Yesterday during a diversity class, this interesting topic came up. One of the participants was a white male who held the title EEO Officer, and he shared his experience with being challenged by his peers when he first came on board. “People were suspicious,” he said, “because we’d never had a white male in the position before. They thought I was a pawn for management. They also thought that I wouldn’t push our diversity initiatives.” He went on to say that eventually, as they got to know him, they understood that he was serious about the organization’s diversity initiatives and there were no political motives involved in placing him in the position.
It’s an attitude I can relate to. I once worked for a consulting firm that specialized in diversity work, and when faced with many people of color in a diversity awareness class, I often felt the vibe: “Why have they sent a white woman to talk to us about diversity awareness?” Our company had a couple different takes on the issue:
1. Diversity is about differences that matter, and that means that everyone is included. We need people of all races, cultural backgrounds, religions and genders involved in the awareness effort, and that includes white people. Having white people as diversity champions underscores the point that we all need to get involved, not just those we see as the greater “stakeholders”.
2. Having said that, whites generally haven’t had the same direct experience of being marginalized, categorized, segregated and stereotyped that people with other dimensions of diversity have had. Perhaps that makes for less rapport, less credibility in certain audiences. Our solution was to co-facilitate, to send out pairs of trainers that, as often as possible, were of two different genders and two different races.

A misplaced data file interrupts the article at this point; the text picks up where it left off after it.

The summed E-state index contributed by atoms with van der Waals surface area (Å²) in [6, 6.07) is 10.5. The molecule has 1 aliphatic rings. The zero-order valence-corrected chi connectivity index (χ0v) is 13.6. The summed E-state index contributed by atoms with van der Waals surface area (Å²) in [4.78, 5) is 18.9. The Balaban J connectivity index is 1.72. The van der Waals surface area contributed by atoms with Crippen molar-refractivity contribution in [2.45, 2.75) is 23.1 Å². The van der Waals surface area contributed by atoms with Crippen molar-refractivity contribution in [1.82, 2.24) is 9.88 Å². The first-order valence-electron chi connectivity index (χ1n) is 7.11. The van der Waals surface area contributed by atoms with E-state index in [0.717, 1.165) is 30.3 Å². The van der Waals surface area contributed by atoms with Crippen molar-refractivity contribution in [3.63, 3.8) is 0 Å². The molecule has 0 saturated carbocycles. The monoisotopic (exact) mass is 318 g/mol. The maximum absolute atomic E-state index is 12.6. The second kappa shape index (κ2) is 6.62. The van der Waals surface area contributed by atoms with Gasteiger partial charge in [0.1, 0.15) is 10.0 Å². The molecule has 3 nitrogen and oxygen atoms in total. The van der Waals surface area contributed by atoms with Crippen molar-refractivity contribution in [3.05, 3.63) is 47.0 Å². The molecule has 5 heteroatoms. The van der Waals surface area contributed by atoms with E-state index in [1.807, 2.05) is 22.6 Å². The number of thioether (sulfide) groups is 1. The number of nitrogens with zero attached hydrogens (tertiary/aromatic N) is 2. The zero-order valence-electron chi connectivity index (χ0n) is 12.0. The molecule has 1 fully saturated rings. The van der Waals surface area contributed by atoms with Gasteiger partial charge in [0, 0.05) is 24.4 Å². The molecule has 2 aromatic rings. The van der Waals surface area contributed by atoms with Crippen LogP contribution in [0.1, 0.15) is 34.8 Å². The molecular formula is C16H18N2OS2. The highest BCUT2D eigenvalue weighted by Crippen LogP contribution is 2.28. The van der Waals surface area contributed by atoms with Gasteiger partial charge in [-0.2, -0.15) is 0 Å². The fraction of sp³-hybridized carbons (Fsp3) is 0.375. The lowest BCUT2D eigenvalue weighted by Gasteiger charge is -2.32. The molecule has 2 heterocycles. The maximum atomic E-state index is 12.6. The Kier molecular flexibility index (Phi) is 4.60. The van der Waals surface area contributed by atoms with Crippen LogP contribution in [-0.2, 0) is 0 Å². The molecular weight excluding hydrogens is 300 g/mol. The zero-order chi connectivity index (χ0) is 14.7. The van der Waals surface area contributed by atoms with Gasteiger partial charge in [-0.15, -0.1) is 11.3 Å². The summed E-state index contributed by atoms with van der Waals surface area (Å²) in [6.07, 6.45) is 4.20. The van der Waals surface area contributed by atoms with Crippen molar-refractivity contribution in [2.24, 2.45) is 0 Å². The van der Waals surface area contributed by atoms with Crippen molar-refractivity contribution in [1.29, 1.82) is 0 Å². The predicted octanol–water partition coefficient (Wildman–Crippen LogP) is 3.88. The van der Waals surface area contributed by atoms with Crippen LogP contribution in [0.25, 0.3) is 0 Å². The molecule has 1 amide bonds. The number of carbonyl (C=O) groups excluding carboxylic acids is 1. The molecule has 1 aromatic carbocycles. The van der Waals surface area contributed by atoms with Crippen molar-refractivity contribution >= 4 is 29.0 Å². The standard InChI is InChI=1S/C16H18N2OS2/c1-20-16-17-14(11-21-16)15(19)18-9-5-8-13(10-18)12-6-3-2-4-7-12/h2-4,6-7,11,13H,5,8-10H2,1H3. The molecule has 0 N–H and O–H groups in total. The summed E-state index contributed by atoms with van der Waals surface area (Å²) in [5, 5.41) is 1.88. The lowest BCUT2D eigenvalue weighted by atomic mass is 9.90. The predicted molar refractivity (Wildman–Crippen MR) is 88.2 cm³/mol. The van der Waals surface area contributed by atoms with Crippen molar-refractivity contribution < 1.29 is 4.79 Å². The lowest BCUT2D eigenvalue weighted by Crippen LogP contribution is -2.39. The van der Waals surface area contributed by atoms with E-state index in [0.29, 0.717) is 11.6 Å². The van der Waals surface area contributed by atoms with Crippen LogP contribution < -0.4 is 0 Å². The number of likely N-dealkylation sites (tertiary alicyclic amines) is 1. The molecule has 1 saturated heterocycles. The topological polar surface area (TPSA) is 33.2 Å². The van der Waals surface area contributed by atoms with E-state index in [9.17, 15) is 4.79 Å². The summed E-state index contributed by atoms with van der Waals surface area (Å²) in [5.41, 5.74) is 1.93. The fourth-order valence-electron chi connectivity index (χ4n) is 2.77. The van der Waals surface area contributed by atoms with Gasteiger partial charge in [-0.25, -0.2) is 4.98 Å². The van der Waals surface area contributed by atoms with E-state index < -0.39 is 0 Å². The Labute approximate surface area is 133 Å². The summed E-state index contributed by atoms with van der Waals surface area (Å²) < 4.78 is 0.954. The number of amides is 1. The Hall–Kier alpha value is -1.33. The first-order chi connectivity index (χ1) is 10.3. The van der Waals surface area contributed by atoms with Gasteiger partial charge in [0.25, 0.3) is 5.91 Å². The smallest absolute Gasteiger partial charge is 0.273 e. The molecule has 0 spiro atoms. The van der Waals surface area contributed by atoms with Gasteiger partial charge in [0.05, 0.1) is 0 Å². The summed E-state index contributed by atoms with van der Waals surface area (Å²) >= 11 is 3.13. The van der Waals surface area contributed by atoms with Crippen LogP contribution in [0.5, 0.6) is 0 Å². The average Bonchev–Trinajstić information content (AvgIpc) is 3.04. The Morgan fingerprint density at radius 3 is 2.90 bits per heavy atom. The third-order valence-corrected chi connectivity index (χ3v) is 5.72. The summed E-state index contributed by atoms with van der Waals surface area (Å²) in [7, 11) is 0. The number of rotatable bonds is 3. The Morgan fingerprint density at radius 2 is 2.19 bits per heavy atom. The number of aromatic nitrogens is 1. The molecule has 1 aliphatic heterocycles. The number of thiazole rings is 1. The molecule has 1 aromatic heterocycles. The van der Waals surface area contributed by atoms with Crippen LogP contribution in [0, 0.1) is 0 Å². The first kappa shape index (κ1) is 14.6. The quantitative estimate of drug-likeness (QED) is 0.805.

It’s a delicate balance we must strike as white people who want to make a difference for our organizations. But eventually, that need to strike a balance may disappear. A Newsweek column by Ellis Cose last week pointed out that the most recent Census projection says whites in the U.S. will be in the minority by about 2050, compared to people of color collectively. When my white male EEO Officer training participant said that his colleagues asked him how he could understand what it felt like to be a minority, I said, “Well, you may soon know.”
When I was very young my mother used to say, “I can’t wait until all the interracial marrying and breeding makes it impossible for us to distinguish between blacks, whites, Asians and Hispanics. Then we can stop all this nonsense.” In the same vein, Cose comments, “Census Bureau demographers are highly skilled. But there is no way they can program projections to capture the complexity of American’s shifting attitudes….no attempt to measure Americans’ increasing propensity to propagate with partners of other races.” He concludes that whites will never truly be the minority, but rather, the category of “white” will expand. And more promisingly, the issue of race will simply become less of a big deal as races become more mixed, something we are already seeing in the atittudes of younger generations.
So perhaps the question is not whether white people can be diversity leaders, but whether we will even need to ask the question, at some point in the future. Your thoughts?